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Review: 666 Park Avenue

Sleepy Sundays no more; starting with Once Upon A Time, following with Revenge, and ending with 666 Park Avenue, ABC aims to keep viewers up past their bedtime this fall. 666 Park Avenue is the network’s venture into horror, and it’s nice to see it slotted into something other than the Friday night death slot. ABC seems genuinely determined to give the show a shot, and it makes a good pairing with the supernatural and fantastical Once Upon A Time and the chillingly pragmatic Revenge.

What would you do if your greatest dream could come true, but only at a cost? That’s the question characters face in 666 Park Avenue, as they take on an exclusive address at The Drake and discover that the building’s owner, the enigmatic, yet avuncular, Gavin Doran (Terry O’Quinn) is ready to grant their greatest desires…but they’ll have to pay for it. Each character becomes snarled in a waking nightmare within a building that’s very much alive and ready to exact a price in blood if necessary.

When the innocent and fresh-faced Henry Martin (Dave Annable) and Jane Van Veen (Rachael Taylor) interview at the building for positions as managers in the pilot, there’s a part of you that wants to scream at them until they run in the opposite direction. They’re too caught up in the glamour and excitement of the building to realise what they’re getting into until it’s too late, though, and that sets the stage for the drama of the coming season.

666 Park Avenue is not going for subtlety. It’s creepy and in your face from the very start, with a decidedly chilling opening sequence of a violinist who traded his soul for more talent and tried to run from The Drake before the building had its fill of him. This is a show that’s going to be filled with eerie dream sequences, gross-out supernatural happenings, and the quiet, even smile of Terry O’Quinn with a small look of satisfaction on his face as he watches the possessed building devour its victims.

In a nice twist, it’s Jane who’s the handy one here; she has the skills and experience needed to be a manager, including specific familiarity with architecture and renovations. It’s clear that she’s going to be the one who uncovers The Drake’s secrets, and she’s already on her way in the pilot with her discovery of a rather unusual mosaic in the basement. I suspect she’s going to have an uphill battle convincing Henry of the dangers of what they’ve gotten into, though, because he’s firmly anchored in the mundane world.

She’s not a hapless victim flailing around the set, and she’s obviously hyperaware that something is wrong. Whether Jane can figure it out and outwit the building is another question; it’s obvious that generations have failed before her, so the question is whether she has what others haven’t. Can she resist the allure of the dreams The Drake promises? Can she keep Henry out of trouble? And what, exactly, is going on with her necklace? Because I’m willing to bit there’s more than meets the eye with that particular talisman.

O’Quinn is more than the antagonist of the series: He’s also the runaway star. I loved him in Lost, and he’s equally captivating in an entirely different way in 666 Park Avenue. On the surface he might appear to be any other mild-mannered businessman with a spine of steel, focused on the needs of his building to the exclusion of other things but with a taste for fine art and theatre. Behind that cool exterior, though, lies something much creepier, and while the show itself is not very subtle, O’Quinn is, and that might be its saving grace.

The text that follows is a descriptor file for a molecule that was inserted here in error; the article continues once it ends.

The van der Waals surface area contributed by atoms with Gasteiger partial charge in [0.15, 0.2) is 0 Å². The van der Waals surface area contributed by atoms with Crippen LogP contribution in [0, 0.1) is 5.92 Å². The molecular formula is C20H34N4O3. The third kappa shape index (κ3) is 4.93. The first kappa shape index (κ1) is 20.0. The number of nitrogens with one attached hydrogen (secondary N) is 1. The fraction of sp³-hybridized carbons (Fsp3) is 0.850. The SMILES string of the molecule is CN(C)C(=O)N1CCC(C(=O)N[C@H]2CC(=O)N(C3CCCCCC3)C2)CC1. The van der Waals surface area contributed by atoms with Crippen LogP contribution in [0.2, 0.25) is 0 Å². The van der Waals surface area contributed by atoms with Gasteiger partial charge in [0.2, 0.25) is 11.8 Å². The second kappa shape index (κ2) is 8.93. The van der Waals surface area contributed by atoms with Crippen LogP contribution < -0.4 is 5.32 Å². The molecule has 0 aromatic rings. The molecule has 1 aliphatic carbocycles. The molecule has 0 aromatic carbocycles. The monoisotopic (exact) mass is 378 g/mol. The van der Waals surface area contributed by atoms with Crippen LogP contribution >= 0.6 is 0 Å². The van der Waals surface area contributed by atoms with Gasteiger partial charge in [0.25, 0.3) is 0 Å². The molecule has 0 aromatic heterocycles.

Every time he pops up on screen I start feeling a little edgy, even though usually there’s nothing specific to put me off. After all, he’s just explaining job duties or having them sign contracts or appreciating some fine music at the symphony, nothing to see here. When he gets down to business—never getting his hands dirty, of course—and the full flower of his personality comes out, even that is quiet and restrained. Gavin is a cool customer with his own load of secrets that are going to crack wide open over the course of the series; is he a demonic figure himself, another victim of the building, the person who controls it, or something else entirely? And how about his wife Olivia?

666 Park Avenue has a fascinating setting, too, among the playground of the rich and famous in New York City. While Gavin describes it as ‘a friendly building,’ it’s also a glamourous one, we’re reminded, and it raises interesting questions about how far people are willing to go for what they want most in life. While the events of the show may be fictional, and the idea of selling your soul for fame and fortune is nothing new, there’s something quiet in the background of 666 Park Avenue that asks how real people in positions of power, control, and fame got there.

Perhaps their success isn’t demon-powered, but there’s definitely a price in blood being paid, even if it’s not theirs. I’m curious to see if the show keeps hinting at and playing with that theme over the course of the season, or if it sticks firmly to the supernatural realm.

I’ll definitely be tuning in to see where the show goes from here; it may not be great television for the ages, but it is entertaining, and sometimes, that’s precisely what one needs.

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s.e. smith

s.e. smith is the Editor in Chief at Global Comment, with publication credits including Rolling Stone, The Guardian, Bitch Magazine, The Sydney Morning Herald, and Rewire.

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